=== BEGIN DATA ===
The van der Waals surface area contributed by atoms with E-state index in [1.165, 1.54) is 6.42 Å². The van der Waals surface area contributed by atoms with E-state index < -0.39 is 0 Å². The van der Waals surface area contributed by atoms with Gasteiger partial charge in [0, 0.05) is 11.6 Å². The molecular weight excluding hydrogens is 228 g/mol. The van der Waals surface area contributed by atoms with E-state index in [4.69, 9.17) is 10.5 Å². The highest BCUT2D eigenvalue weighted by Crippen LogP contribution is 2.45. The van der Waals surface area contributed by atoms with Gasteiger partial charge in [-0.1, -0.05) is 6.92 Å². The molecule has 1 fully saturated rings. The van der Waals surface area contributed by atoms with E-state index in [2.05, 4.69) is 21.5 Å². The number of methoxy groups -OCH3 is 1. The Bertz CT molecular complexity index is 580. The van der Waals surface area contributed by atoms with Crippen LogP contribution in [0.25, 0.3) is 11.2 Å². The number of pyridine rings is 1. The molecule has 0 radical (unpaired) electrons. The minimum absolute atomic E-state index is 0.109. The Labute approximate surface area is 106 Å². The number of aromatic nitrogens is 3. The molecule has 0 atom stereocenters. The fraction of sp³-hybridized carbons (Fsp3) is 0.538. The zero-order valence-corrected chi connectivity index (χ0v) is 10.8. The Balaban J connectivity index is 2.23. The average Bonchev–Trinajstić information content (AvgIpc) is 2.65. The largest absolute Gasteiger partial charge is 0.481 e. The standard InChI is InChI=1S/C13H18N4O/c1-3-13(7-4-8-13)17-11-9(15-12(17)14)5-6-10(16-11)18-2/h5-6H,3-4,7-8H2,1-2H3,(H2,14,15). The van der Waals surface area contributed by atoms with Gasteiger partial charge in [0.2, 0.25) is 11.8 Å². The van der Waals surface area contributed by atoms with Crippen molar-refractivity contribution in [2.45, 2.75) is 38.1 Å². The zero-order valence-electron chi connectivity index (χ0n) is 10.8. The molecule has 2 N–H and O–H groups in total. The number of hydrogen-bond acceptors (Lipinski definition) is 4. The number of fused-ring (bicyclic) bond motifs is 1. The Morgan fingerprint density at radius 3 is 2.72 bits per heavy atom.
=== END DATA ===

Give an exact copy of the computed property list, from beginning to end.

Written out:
The van der Waals surface area contributed by atoms with E-state index in [1.165, 1.54) is 6.42 Å². The van der Waals surface area contributed by atoms with E-state index < -0.39 is 0 Å². The van der Waals surface area contributed by atoms with Gasteiger partial charge in [0, 0.05) is 11.6 Å². The molecular weight excluding hydrogens is 228 g/mol. The van der Waals surface area contributed by atoms with E-state index in [4.69, 9.17) is 10.5 Å². The highest BCUT2D eigenvalue weighted by Crippen LogP contribution is 2.45. The van der Waals surface area contributed by atoms with Gasteiger partial charge in [-0.1, -0.05) is 6.92 Å². The molecule has 1 fully saturated rings. The van der Waals surface area contributed by atoms with E-state index in [2.05, 4.69) is 21.5 Å². The number of methoxy groups -OCH3 is 1. The Bertz CT molecular complexity index is 580. The van der Waals surface area contributed by atoms with Crippen LogP contribution in [0.25, 0.3) is 11.2 Å². The number of pyridine rings is 1. The molecule has 0 radical (unpaired) electrons. The minimum absolute atomic E-state index is 0.109. The Labute approximate surface area is 106 Å². The number of aromatic nitrogens is 3. The molecule has 0 atom stereocenters. The fraction of sp³-hybridized carbons (Fsp3) is 0.538. The zero-order valence-corrected chi connectivity index (χ0v) is 10.8. The Balaban J connectivity index is 2.23. The average Bonchev–Trinajstić information content (AvgIpc) is 2.65. The largest absolute Gasteiger partial charge is 0.481 e. The standard InChI is InChI=1S/C13H18N4O/c1-3-13(7-4-8-13)17-11-9(15-12(17)14)5-6-10(16-11)18-2/h5-6H,3-4,7-8H2,1-2H3,(H2,14,15). The van der Waals surface area contributed by atoms with Gasteiger partial charge in [0.2, 0.25) is 11.8 Å². The van der Waals surface area contributed by atoms with Crippen molar-refractivity contribution in [2.45, 2.75) is 38.1 Å². The zero-order valence-electron chi connectivity index (χ0n) is 10.8. The molecule has 2 N–H and O–H groups in total. The number of hydrogen-bond acceptors (Lipinski definition) is 4. The number of fused-ring (bicyclic) bond motifs is 1. The Morgan fingerprint density at radius 3 is 2.72 bits per heavy atom.